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Iowa Republicans prepare to caucus amid tight race for first

No more polls, no more speculation, no more spin. On Monday, Iowa voters will finally settle the state’s heated Republican contest.
Supporters of Sen. Bernie Sanders at a rally for campaign workers in Ottumwa, Iowa, Jan, 28, 2016. (Photo by Mark Peterson/Redux for MSNBC)
Supporters of Sen. Bernie Sanders at a rally for campaign workers in Ottumwa, Iowa, Jan, 28, 2016. 

DES MOINES, Iowa — No more polls, no more speculation, no more spin. On Monday, Iowa voters will finally settle the state’s heated Republican contest.

The stakes are high for the candidates and the party, which is engulfed in a bitter civil war heading into caucus night over the race’s current front-runners.

Donald Trump, whose iconoclastic campaign has tapped into blue-collar voter fears over illegal immigration and foreign trade, is the undisputed polling leader for now, followed by anti-establishment firebrand Sen. Ted Cruz and Sen. Marco Rubio, who has tried to appeal to a broader pool of GOP voters.

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The final Bloomberg Politics/Des Moines Register poll released Saturday evening, considered the gold standard in the state, puts Trump at 28 percent support versus 23 percent for Cruz and 15 percent for Rubio. Dr. Ben Carson, whose campaign has fallen into disarray after leading Iowa polls for a stretch, is in fourth at 10 percent.

Under Iowa’s caucus system, voters will meet at 1,681 precincts starting at 7 p.m. CT to cast their ballots after a round of speeches from supporters of the various candidates. Voters have to be registered Republicans to participate in the GOP caucus, but they can change their registration onsite.

The final days of the race have featured a number of pitched battles and widened fissures between voters pushing for Trump’s populist campaign, movement conservatives lining up behind the unyielding conservative Cruz, and more traditional GOP voters and officials who are horrified by Cruz and Trump but have yet to settle on an alternative.

Trump has used this last stretch to frequently attack Cruz, who led Iowa polls until just weeks ago. In particular, he’s zeroed in on Cruz’s Canadian birthplace and argued that it raises questions about his eligibility for president. Trump’s biggest question mark is turnout given that his campaign, more than other candidates, relies on bringing new voters who don’t normally caucus to the polls.

“Supposing [a storm hits] on Monday, so you go through some snow, OK,” he told supporters in Dubuque on Saturday. “You’re from Iowa. Are you afraid of snow?”

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Cruz has rallied social conservative leaders to his side and barnstormed the state’s 99 counties for months trying to build grassroots support.

“I am convinced the most long-lasting legacy of Barack Obama will be a new generation of leaders in the Republican Party who stand for freedom, who stand for the Constitution and who stand for the Judeo-Christian values that built this great nation,” he said at an event Friday in Ringsted.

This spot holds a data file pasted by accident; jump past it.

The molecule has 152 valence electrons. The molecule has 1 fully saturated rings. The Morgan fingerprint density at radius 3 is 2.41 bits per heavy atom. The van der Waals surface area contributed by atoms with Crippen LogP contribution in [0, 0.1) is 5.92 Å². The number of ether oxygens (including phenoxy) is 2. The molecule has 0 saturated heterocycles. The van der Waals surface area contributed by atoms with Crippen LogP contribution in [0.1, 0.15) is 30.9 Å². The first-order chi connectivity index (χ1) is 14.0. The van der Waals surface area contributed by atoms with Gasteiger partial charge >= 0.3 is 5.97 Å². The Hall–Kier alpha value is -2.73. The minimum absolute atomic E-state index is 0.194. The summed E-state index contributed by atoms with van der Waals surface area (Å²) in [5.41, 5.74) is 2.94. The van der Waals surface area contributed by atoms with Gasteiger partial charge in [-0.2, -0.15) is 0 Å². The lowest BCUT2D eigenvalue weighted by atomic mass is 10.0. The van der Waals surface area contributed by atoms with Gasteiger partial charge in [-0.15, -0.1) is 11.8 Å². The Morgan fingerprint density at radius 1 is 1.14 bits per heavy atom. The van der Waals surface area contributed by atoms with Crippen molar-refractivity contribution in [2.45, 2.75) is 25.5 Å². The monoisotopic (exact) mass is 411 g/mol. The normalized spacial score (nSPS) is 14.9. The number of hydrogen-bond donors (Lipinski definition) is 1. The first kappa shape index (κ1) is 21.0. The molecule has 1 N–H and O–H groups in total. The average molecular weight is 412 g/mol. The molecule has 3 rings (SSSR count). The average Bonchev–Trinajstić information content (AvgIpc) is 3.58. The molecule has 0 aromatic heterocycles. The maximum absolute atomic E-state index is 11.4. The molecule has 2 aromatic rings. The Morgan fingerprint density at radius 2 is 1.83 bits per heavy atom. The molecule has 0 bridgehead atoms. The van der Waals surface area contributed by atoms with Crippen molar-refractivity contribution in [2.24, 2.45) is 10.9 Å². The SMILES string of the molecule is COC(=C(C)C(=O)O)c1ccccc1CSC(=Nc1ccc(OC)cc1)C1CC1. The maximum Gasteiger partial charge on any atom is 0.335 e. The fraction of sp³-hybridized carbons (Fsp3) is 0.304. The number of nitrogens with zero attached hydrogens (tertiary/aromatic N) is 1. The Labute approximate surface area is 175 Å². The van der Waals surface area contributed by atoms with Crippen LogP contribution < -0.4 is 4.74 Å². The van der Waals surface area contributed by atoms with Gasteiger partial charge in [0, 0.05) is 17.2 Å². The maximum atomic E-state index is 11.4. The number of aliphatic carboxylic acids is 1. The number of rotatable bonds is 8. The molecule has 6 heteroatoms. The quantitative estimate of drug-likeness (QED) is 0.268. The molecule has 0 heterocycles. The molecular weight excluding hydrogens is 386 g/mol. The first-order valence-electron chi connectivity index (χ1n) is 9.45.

He’s also run into some negative press in the home stretch. The state’s longtime Republican Gov. Terry Branstad is openly campaigning against Cruz over his opposition to ethanol subsidies. Iowa Secretary of State Paul Pate also sharply criticized Cruz’s campaign this week for sending out mailers warning Iowans of a “voting violation” over their failure to participate in caucuses and listing their neighbors’ purported voting history.

Rubio, who is counting on a solid performance in Iowa to give him enough momentum to break from the pack in New Hampshire on Feb. 9, has spent the closing days emphasizing his electability while playing up his faith to religious voters.

“If you caucus for me and I am our nominee, I will unite the conservative movement, I will grow the conservative movement, we will defeat the Democrats, we will turn this country around and address our issues,” he said at a Cedar Rapids rally on Sunday.

The Cruz campaign reportedly rerouted all TV spending in the final days to target Rubio, particularly over his past work on immigration reform. Rubio has charged Cruz with hypocrisy given his own ambiguous positioning on the same issue in 2013, which he said in Thursday’s debate showed his “history of calculation.”  

For the rest of the field, the goal will be to surprise in Iowa with a strong performance, or if that goal is out of reach, drag down any rivals fighting for similar voters.

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Outside groups supporting Jeb Bush, who stood at just 2 percent in the Des Moines Register poll, have spent millions of dollars attacking Rubio on the airwaves in Iowa in the hopes of preventing him from gaining traction. Bush, along with fellow governors Chris Christie and John Kasich, is hoping to launch his campaign with a top-two finish in New Hampshire rather than Iowa.

For the rest of the candidates in the field, Iowa could be the end of the line. Former winners Rick Santorum (2012) and Mike Huckabee (2008) have made little impact on the race so far, and if they can’t make it work in Iowa, they’re unlikely to become relevant competing in less friendly states like New Hampshire.